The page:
In This Issue
Explore the July 1943 print edition below. Or to discover more writing from the pages of The Atlantic, browse the full archive.
SYNOPSIS: A novel of life in an Indian garrison town, Amritpore, this story tells of the attraction and repulsion among the English, French, and natives who live there in uneasy proximity. Representative of the ruling English are John Macbeth and his attractive cousin, Bertie Wood, old Mrs. Lyttleton, and Aubrey Wall, the Civil Engineer. Wall detests natives and in a fit of violence kicks to death an opium-drugged Moslem servant.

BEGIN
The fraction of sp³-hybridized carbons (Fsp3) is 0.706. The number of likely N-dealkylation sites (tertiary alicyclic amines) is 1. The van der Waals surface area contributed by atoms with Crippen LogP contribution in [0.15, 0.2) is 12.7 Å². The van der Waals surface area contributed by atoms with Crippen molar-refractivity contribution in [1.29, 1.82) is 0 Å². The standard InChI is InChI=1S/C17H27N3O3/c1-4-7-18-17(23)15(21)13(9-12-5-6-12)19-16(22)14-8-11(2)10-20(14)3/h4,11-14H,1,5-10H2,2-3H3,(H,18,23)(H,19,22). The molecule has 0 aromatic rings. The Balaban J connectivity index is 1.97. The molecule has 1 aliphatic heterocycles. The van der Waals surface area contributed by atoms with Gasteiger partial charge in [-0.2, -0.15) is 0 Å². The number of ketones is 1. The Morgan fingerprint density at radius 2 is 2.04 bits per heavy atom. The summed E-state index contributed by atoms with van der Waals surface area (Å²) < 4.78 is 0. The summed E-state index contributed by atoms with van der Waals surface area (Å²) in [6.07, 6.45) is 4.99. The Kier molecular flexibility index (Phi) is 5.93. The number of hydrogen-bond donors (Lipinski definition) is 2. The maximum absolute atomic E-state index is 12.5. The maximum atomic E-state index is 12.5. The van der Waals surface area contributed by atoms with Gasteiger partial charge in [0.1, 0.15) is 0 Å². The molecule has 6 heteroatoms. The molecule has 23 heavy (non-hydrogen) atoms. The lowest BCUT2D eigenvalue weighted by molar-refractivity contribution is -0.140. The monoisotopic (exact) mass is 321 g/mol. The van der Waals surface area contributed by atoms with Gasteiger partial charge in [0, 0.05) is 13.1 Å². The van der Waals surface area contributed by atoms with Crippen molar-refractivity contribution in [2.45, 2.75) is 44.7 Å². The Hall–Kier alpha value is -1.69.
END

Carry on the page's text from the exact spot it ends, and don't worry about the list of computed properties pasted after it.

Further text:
Where can the money be found to rehabilitate those countries whose industries have been ruined by the war?
» Walter Lippmaun argues that no peace can be secured without our help. The question is: How far will we go in our foreign policy, and with what force will we hack it up?